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Drug price relief could still be included in spending bill


Some relief from the high cost of prescription drugs may yet be part of President Biden’s social spending bill, and that would make a large majority of Americans happy.

Some relief from the high cost of prescription drugs may yet be part of President Biden’s social spending bill, and that would make a large majority of Americans happy.

The website Stat.com and other media outlets are reporting that negotiations over drug pricing reform continued over the weekend and into Monday, despite earlier reports that proposals to rein in drug prices would not be part of the $1.75-trillion Build Back Better legislation.

Stat.com reports that Ron Wyden, chair of the Senate Finance Committee, has laid out the three “consensus policies” that would be in the bill: letting Medicare negotiate prices for insulin and some drugs covered under Medicare parts B and D, limiting Medicare beneficiaries’ annual out-of-pocket spending to $2,000, and prohibiting prescription drug prices from rising faster than the inflation rate.

Meanwhile, Arizona Senator Mark Kelly tweeted Tuesday afternoon that “We’ve now reached an agreement that will drive down prices and lower out-of-pocket costs for seniors.” The proposals for reining in drug prices have drawn strong opposition from the pharmaceutical industry and some Congressional Democrats, so their inclusion in any final legislation remains uncertain.

What is clear, however, is that Americans strongly favor such measures. A Kaiser Family Foundation tracking poll released last month found 83% adults either “strongly” or “somewhat” favor allowing the federal government to negotiate prices with drug companies, including 95% of Democrats, 82% of independents and 71% of Republicans.

Even when presented with arguments for and against the government negotiating with drug companies, public support for the idea remains high. About a third of those surveyed said the arguments against negotiating were “very” or “somewhat” convincing, compared with 84% who said they were convinced by arguments in favor of negotiations.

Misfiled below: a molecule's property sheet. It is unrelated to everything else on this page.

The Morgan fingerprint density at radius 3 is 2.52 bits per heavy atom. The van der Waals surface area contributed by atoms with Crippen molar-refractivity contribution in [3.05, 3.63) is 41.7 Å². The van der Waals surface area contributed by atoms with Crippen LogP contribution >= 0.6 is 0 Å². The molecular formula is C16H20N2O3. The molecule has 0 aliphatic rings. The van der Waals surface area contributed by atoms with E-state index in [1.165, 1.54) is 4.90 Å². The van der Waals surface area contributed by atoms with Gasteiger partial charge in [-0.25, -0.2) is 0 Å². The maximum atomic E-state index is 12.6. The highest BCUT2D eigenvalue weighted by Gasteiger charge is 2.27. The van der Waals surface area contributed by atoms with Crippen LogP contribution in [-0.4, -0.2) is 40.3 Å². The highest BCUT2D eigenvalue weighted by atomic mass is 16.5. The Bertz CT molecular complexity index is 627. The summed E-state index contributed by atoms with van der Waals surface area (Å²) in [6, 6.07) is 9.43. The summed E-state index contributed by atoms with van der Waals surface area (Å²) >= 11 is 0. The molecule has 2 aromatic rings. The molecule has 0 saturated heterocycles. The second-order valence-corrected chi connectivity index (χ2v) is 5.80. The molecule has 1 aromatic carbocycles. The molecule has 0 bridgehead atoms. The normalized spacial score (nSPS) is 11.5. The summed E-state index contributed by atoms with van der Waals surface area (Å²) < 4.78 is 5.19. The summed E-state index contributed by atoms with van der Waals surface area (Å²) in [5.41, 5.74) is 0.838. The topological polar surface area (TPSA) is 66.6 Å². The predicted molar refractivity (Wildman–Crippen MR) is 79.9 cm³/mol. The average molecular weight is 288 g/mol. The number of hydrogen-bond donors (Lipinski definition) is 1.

Presenting pro and con arguments does bring out some partisan differences on the issue, however. After hearing the arguments for and against negotiating, the percentage of Republicans who say they strongly favor it drops from 44% to 28% but remains nearly identical (66% and 67%) among Democrats. Even so, 71% of Republicans overall are in favor of the government negotiating drug prices.

The survey also found that 93% of adults believe that even with lower drug prices, pharmaceutical companies would still earn enough to invest in the research necessary for new drug development, in effect rejecting a key industry argument against reducing prices. Here too, support crosses party lines with 96% of Democrats, 93% of independents and 90% of Republicans agreeing.

But while large majorities of the public favor the idea of price negotiations, far fewer express confidence that President Biden, political parties or pharmaceutical companies would recommend what’s right for the country in such negotiations.

According to the survey, 46% have “a great deal’ or “a fair amount” of confidence in the president and 48% in Congressional Democrats, to recommend the right thing for the country, while 33% say they have at least a fair amount of confidence in Congressional Republicans. 14% have confidence in drug companies recommending the right thing.

The poll found that 85% of Americans 65 or older have some form of insurance to help pay for prescription drugs. Nevertheless, about 20% of older adults—including 17% of those with some type of prescription drug coverage—report they have difficulty affording their prescription medications.

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